Saturday, November 20, 2010

Making a DCP entirely with open source tools (update)

Here I detail my most up-to-date pipeline for producing a DCP with open source tools. I have used these techniques to produce a DCP for The Incident at Tower 37 that has (to date) ingested and played properly on Doremi and Dolby servers. This technique is an updated version of the original pipeline I posted earlier this year, but with many small but important changes (mostly related to audio and proper formatting of the hard drive).

Step 0: prepare sources

My source video was a 24fps lossless QuickTime movie, RGB color, 1920 x 1080 (16:9). For the purposes of this document, call it

My source audio comprised of six wav files for Dolby 5.1 surround, each 48kHz mono and 24 bits per sample. This bit depth is critical! Dolby DSS servers considered the DCP corrupt until the audio sources were 24 bit.

Step 1: export PNGs from source QuickTime movie

Tool: ffmpeg
Version: SVN-r21770 (compiled locally)

ffmpeg -r 24 -i -f image2 %08d.png
This marches through the video file outputting a lossless, compressed PNG 24 times per second.

Step 2: convert to 12 bit per channel XYZ color imagesTool: ImageMagick's convert
Version: 6.5.9 (compiled locally)
Must be run once per PNG frame.
convert FRAME.png -type TrueColor -alpha Off -depth 12 \
-gamma 0.454545 \
-recolor "0.4124564 0.3575761 0.18
04375 \
0.2126729 0.7151522 0.0721750 \
0.0193339 0.1191920 0.9503041" \
-gamma 2.6 FRAME.tif
This takes a 1920 x 1080 PNG from step 1, removes any alpha, sets the bit depth to 12 bits per pixel, and does a linear-space color shift from RGB->XYZ. Then it writes the image out as a TIFF. According to a comment I saw here, only one of the dimensions of the image need to match 2048 x 1080.

Step 3: convert TIFFs to JPEG-2000Tool: OpenJPEG's image_to_j2k
Version: locally from subversion revision 543)
Must be run once per TIFF frame.
image_to_j2k -cinema2K 24 -i FRAME.tif -o FRAME.j2c
This takes longer per frame than convert, in my experience. About 2x longer.

Step 4: make all the necessary DCP filesTool: OpenCinemaTools
Version: 1.1.2 (compiled locally)
Tool: asdcplib
Version: 1.6.37 (compiled locally)

NOTE: the next time I revisit this process I'm going to try using the new openDCP library instead of OpenCinemaTools, which is not actively supported and was quite challenging to build.

This step has five substeps, each of which generates one or more of the files needed for the DCP. Naming conventions are very important in DCP land, so I highly recommend that you read about them yourself and make informed choices. When you see DCPFULLNAME below, that's shorthand for what I used, which was the mouthful:
Command A (create a video MXF file from the folder of J2K files):
asdcptest -v -E -L -c FOLDER_OF_J2KS
Command B (create an audio MXF file from the six wavs):
asdcptest -v -l 5.1 -E -L -c \
left.wav right.wav center.wav \
sub.wav surrLeft.wav surrRight.wav
Command C (create an XML composition playlist):
mkcpl --kind short --title DCPFULLNAME \
--annotation DCPFULLNAME --norating \ > PROJ.cpl.xml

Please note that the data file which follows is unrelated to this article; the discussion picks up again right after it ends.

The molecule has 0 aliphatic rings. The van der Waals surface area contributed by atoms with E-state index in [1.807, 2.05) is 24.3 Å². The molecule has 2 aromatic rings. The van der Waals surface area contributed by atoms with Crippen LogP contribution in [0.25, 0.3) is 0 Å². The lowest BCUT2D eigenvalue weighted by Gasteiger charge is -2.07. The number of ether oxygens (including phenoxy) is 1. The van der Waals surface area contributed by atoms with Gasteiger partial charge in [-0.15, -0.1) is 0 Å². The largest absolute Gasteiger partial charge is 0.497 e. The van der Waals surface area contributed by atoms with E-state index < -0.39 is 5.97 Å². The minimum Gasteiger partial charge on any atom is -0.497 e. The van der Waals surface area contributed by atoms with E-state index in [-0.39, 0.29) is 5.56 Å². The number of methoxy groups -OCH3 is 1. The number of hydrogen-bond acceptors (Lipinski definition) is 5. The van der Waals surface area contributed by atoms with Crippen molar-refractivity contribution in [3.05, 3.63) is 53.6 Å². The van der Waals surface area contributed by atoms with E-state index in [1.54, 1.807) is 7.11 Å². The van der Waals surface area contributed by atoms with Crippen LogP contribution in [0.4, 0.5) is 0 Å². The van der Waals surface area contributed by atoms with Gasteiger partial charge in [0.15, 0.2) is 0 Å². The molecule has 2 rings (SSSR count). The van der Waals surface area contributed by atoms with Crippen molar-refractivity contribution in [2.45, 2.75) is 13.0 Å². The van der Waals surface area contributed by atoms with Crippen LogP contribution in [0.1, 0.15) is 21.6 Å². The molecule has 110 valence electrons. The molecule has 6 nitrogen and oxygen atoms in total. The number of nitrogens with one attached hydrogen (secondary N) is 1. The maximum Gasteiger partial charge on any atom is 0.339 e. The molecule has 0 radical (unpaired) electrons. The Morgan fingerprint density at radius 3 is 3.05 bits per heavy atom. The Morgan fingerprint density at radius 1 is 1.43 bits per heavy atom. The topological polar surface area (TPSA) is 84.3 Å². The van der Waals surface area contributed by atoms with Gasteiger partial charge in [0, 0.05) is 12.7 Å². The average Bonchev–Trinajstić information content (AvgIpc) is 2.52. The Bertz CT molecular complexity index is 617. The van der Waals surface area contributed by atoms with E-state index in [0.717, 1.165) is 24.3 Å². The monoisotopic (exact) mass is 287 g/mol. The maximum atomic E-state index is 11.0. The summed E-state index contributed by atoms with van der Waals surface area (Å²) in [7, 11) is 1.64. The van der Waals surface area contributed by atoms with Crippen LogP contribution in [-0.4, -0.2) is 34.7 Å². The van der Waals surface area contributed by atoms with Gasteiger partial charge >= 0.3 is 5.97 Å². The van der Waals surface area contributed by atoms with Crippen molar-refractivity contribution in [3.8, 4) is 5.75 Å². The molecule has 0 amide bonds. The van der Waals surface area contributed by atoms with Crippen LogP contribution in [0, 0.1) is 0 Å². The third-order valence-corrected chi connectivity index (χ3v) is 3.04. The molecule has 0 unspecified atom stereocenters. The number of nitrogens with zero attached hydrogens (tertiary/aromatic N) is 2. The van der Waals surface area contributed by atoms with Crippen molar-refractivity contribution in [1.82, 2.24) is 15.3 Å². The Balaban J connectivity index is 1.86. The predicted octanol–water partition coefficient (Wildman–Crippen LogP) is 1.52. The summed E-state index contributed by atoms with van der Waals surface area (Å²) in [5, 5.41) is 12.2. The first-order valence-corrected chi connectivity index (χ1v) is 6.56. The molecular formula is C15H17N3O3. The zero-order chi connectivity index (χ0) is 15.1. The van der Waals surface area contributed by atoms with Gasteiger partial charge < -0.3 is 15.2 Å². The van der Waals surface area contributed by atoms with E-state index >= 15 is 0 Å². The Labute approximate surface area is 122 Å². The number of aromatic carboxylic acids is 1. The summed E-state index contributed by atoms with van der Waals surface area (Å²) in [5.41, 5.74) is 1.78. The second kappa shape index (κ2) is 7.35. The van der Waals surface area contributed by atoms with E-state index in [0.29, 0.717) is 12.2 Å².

Do check the output of command C and confirm that the durations of both video and audio are identical. The XML tag for this is "IntrinsicDuration."
Command D (create an XML packing list):

mkpkl --issuer BitFilms --annotation DCPFULLNAME \ PROJ.cpl.xml > PROJ.pkl.xml
Command E (create the ASSETMAP and VOLINDEX XML files):
mkmap --issuer BitFilms \ PROJ.cpl.xml PROJ.pkl.xml
I used a bit of shorthand above since I did not identify enclosing folders. I suggest that if you make a DCP this way, you use temporary folders for all the inputs (and the results of steps 1-3), then create a finalDCP folder which you populate with only the files that will be part of the eventual DCP itself (namely, the 2 mxfs and the 4 XML files that come from step 4).

Step 5: get the DCP onto a Hard DriveTool: gparted
Version: 0.7.0-4 "live" CD image

I found the best guidance for this step at the Inter-Society Digital Cinema Forum website.

In short, you want an MBR partition table and an EXT3 file system. I booted gparted from the live CD and made a single partition on my portable USB hard drive. NOTE: I tried an HP SimpleSave drive and regretted it. This drive comes with an uneditable partition that mounts like a read-only CD-ROM in addition to its actual storage. My Lacie Rakiki worked great.

Once the disk is formatted, just copy over the 6 files that emerged from step 4 right to the root of the new disk. And it's done.

Some quick notes:
  • It is important that you check your XML files to make sure the file paths don't contain any incorrect information: if you aren't careful during step 4, your file paths in the XML may be incorrect! Here's what one of my entries looks like in my final ASSETMAP.xml file as an example: file:///
  • I don't know what happens if your audio and video durations are different, so I was careful to make sure mine were not. Check them in the CPL (the tag is ).
  • Work with a small movie file for starters, a minute or less, until you get the steps ironed out. Then move to your full film.
Good luck!

Wolfgang Woehl
John Hurst
Dave Samson
Bryan Dennis